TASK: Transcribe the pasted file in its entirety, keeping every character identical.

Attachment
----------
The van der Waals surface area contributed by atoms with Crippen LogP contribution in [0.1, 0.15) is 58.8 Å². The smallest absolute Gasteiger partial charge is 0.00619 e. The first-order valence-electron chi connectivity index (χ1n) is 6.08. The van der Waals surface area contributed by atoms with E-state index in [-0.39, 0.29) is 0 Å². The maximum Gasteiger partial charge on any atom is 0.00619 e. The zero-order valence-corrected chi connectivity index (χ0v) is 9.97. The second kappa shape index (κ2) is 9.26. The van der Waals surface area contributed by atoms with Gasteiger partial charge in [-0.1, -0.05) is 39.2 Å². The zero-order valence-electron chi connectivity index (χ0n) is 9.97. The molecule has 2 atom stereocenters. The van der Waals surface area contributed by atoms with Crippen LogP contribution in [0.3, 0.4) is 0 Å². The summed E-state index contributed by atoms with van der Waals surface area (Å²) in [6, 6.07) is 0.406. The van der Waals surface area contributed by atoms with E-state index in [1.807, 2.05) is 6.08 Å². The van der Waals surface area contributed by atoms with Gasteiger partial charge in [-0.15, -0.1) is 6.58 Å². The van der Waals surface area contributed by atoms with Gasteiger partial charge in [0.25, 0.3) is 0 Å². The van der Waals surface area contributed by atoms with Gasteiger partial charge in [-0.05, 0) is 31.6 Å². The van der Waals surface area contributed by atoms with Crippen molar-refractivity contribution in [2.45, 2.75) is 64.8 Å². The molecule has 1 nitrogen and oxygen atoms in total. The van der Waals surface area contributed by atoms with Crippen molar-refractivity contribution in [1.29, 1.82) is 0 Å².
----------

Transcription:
The van der Waals surface area contributed by atoms with Crippen LogP contribution in [0.1, 0.15) is 58.8 Å². The smallest absolute Gasteiger partial charge is 0.00619 e. The first-order valence-electron chi connectivity index (χ1n) is 6.08. The van der Waals surface area contributed by atoms with E-state index in [-0.39, 0.29) is 0 Å². The maximum Gasteiger partial charge on any atom is 0.00619 e. The zero-order valence-corrected chi connectivity index (χ0v) is 9.97. The second kappa shape index (κ2) is 9.26. The van der Waals surface area contributed by atoms with Gasteiger partial charge in [-0.1, -0.05) is 39.2 Å². The zero-order valence-electron chi connectivity index (χ0n) is 9.97. The molecule has 2 atom stereocenters. The van der Waals surface area contributed by atoms with Crippen LogP contribution in [0.3, 0.4) is 0 Å². The summed E-state index contributed by atoms with van der Waals surface area (Å²) in [6, 6.07) is 0.406. The van der Waals surface area contributed by atoms with E-state index in [1.807, 2.05) is 6.08 Å². The van der Waals surface area contributed by atoms with Gasteiger partial charge in [-0.15, -0.1) is 6.58 Å². The van der Waals surface area contributed by atoms with Gasteiger partial charge in [0.25, 0.3) is 0 Å². The van der Waals surface area contributed by atoms with Gasteiger partial charge in [-0.05, 0) is 31.6 Å². The van der Waals surface area contributed by atoms with Crippen molar-refractivity contribution in [2.45, 2.75) is 64.8 Å². The molecule has 1 nitrogen and oxygen atoms in total. The van der Waals surface area contributed by atoms with Crippen molar-refractivity contribution in [1.29, 1.82) is 0 Å².